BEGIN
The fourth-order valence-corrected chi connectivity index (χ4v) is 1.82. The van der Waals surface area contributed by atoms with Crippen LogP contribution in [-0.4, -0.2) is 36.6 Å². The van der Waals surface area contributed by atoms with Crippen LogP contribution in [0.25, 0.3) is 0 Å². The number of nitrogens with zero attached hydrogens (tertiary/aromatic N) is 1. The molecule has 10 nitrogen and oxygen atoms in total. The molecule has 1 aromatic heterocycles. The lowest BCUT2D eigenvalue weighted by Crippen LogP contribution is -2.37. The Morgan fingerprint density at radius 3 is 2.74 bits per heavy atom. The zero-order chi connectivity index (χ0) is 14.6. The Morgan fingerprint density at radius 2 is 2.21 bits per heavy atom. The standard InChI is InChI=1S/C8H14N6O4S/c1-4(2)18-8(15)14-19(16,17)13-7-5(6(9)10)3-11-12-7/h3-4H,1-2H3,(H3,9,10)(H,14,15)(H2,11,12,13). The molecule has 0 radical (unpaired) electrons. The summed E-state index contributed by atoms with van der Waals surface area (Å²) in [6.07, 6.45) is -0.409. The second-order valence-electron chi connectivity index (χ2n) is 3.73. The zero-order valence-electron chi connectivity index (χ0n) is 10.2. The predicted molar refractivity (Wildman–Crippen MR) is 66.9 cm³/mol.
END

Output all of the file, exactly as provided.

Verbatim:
The fourth-order valence-corrected chi connectivity index (χ4v) is 1.82. The van der Waals surface area contributed by atoms with Crippen LogP contribution in [-0.4, -0.2) is 36.6 Å². The van der Waals surface area contributed by atoms with Crippen LogP contribution in [0.25, 0.3) is 0 Å². The number of nitrogens with zero attached hydrogens (tertiary/aromatic N) is 1. The molecule has 10 nitrogen and oxygen atoms in total. The molecule has 1 aromatic heterocycles. The lowest BCUT2D eigenvalue weighted by Crippen LogP contribution is -2.37. The Morgan fingerprint density at radius 3 is 2.74 bits per heavy atom. The zero-order chi connectivity index (χ0) is 14.6. The Morgan fingerprint density at radius 2 is 2.21 bits per heavy atom. The standard InChI is InChI=1S/C8H14N6O4S/c1-4(2)18-8(15)14-19(16,17)13-7-5(6(9)10)3-11-12-7/h3-4H,1-2H3,(H3,9,10)(H,14,15)(H2,11,12,13). The molecule has 0 radical (unpaired) electrons. The summed E-state index contributed by atoms with van der Waals surface area (Å²) in [6.07, 6.45) is -0.409. The second-order valence-electron chi connectivity index (χ2n) is 3.73. The zero-order valence-electron chi connectivity index (χ0n) is 10.2. The predicted molar refractivity (Wildman–Crippen MR) is 66.9 cm³/mol.